Letters, Thursday, July 17, 2014

Have your say

Football has lost some of its magic

MANY correspondents have been very critical of our overpaid England footballers and their failure in Brazil.

 I believe the Premier League is a rotten competition too.

 Roy Keane talked about a glass ceiling which Sunderland will never break through. I use the phrase treading water.

 So many clubs in the Premier League are just treading water with no ambition apart from avoiding relegation and collecting the television revenues.

 It’s astonishing to think there must be young people who think only the Manchester clubs, Chelsea or Arsenal can win the League title.

 Teams only win prizes if they are bankrolled by Arab sheiks or Russian oligarchs.

 The days when Brian Clough could bring Derby or Notts Forest out of Division Two and win the League and then the European Cup are long gone.

 We won’t see that ever again, and we’ve lost something precious – a bit of the romance has gone.

 Remember the television experts who praise the wonderful football in our Premiership are employed by organisations such as Sky, BBC, BT, who have paid vast sums to show the product, so they’re unlikely to rubbish it.

 The Premier League stinks.The days when there was some excitement in the Championship race are in the past.

 However, I suppose come April, we’ll all be praying that SAFC stay up again.

Henry Whipple,


Over-rated player

SO Connor Whickham is hanging out for a better deal from SAFC, is he?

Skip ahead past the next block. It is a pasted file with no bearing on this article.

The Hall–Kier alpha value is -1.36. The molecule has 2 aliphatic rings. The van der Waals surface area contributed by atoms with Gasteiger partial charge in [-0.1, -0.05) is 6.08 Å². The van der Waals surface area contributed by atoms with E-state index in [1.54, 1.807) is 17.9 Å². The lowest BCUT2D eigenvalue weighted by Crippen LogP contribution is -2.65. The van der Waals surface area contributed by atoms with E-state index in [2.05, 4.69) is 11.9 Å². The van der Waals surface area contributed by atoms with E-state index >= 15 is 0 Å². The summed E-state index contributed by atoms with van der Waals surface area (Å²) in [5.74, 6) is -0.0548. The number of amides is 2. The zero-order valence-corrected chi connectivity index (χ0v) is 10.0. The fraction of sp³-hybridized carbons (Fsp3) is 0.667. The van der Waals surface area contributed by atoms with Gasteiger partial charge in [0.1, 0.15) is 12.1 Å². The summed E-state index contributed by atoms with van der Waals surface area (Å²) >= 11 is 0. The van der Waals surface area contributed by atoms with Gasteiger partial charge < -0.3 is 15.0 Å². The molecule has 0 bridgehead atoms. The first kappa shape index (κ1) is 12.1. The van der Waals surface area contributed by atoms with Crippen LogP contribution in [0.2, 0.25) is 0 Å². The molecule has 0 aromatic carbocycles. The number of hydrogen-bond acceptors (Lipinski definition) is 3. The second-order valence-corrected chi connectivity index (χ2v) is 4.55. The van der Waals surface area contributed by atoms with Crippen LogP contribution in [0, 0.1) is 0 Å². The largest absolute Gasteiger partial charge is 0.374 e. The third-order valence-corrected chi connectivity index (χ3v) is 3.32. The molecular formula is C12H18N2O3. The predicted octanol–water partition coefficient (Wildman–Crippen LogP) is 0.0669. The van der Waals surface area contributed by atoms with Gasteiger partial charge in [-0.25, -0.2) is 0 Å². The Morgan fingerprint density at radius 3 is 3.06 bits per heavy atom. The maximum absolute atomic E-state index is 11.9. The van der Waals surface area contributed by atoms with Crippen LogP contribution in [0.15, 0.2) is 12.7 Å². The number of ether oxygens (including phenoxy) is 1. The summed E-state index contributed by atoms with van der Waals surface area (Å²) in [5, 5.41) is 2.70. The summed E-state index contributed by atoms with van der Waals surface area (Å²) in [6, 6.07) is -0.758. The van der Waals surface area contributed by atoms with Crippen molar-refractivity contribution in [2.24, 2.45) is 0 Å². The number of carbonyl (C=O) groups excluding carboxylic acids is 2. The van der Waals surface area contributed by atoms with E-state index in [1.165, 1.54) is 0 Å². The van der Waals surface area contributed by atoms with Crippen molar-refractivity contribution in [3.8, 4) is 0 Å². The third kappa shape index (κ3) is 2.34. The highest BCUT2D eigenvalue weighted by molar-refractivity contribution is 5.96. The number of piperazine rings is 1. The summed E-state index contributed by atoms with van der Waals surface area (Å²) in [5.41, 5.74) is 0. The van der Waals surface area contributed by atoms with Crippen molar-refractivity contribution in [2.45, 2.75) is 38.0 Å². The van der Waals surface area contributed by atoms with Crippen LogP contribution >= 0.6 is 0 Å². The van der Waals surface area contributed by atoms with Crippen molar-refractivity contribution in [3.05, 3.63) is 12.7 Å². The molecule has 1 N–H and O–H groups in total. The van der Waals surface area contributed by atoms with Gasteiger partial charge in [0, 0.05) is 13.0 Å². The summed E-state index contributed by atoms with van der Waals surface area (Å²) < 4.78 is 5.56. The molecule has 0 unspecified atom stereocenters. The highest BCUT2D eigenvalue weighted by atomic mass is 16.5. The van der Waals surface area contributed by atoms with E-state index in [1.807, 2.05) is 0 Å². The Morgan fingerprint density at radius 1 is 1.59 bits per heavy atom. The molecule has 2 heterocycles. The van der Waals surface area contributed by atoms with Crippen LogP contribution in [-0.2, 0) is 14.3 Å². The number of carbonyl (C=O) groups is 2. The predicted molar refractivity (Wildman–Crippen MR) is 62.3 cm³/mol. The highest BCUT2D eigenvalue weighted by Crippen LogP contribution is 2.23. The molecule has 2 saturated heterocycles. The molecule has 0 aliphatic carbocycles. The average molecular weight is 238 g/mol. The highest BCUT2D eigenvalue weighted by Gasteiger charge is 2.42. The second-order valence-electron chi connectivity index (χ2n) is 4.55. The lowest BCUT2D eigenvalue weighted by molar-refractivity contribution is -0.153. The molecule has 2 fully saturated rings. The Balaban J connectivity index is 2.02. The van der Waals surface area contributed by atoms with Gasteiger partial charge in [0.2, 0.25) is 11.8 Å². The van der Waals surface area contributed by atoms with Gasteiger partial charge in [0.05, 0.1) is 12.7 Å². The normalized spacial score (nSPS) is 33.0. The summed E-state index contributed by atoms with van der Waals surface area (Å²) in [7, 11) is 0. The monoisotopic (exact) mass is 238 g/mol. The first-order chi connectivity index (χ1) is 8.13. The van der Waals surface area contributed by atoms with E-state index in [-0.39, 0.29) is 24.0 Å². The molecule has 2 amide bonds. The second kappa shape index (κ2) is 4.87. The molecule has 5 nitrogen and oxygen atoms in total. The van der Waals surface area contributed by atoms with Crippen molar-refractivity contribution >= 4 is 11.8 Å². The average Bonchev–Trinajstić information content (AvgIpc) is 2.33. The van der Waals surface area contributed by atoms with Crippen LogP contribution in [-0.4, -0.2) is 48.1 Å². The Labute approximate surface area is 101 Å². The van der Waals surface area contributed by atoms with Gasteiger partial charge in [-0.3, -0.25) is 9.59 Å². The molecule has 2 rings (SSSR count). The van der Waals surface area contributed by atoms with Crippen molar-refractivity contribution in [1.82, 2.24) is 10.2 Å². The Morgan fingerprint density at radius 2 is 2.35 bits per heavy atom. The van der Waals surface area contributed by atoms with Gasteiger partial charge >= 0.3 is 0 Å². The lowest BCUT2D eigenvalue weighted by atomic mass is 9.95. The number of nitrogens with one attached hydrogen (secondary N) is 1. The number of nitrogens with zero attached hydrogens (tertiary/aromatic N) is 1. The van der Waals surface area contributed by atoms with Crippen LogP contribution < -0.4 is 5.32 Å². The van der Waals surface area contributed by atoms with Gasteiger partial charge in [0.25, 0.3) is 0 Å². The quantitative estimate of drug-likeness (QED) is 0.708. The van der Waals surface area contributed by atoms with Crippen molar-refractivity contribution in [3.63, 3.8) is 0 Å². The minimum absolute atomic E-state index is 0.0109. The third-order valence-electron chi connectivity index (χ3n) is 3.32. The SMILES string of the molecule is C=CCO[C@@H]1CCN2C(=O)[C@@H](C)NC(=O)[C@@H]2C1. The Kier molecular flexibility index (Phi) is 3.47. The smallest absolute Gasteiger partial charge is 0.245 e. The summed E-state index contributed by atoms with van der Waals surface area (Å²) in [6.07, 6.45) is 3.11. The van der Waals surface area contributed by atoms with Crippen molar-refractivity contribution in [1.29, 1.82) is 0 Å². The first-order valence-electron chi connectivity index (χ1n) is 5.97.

I’ve got one for him: “Get on yer bike.”

 If ever there was an over-rated player, it’s him.

 He has the physique and a certain amount of the ability required to become a top level striker. Unfortunately, he lacks at least two of the other attributes required to reach that level.

 One is the hunger or desire to really achieve his true potential; how much did his application wane, even after his short spell of good performances at the end of last season?

 Secondly, his inability to rid himself of the playboy image he has been accused of by more than one previous manager – Bruce, O’Neill and De Canio can’t all be wrong.

 I would love to know what Poyet really thinks about him.

 Let him go and under-achieve at some other club’s expense.

Alan Jackson,


Hard to believe

THIS Tory Government is extracting billions of pounds from the northern economy with council cuts.

 The consequence is a continuous drop in our living standards, and food bank hardship for the vulnerable are the order of the day.

 Bearing this in mind, I am cynical of the announcement by David Cameron concerning an award of £289million to the North East Local Enterprise Partnership.

 Obviously, it would be fantastic for Sunderland if this scheme ever left the ground. It would, hopefully, provide thousands of much-needed jobs.

 However, I am sceptical of a Prime Minister who has a bit of a record for U-turns and broken promises.

 I understand that the whole scheme depends on the Tories winning the General Election, which takes place next year.

 The deal won’t start until 2015/16.

 This whole thing could be a pre-election scam. Even if the Tories win, they could find plenty of excuses to cancel.

 I have been suspicious of Tory promises since the year dot. Even more so since David Cameron stood before the nation and sincerely told the British people that the NHS would be safe in his hands.

 What a whopper.

W Quinn

Little sign of boom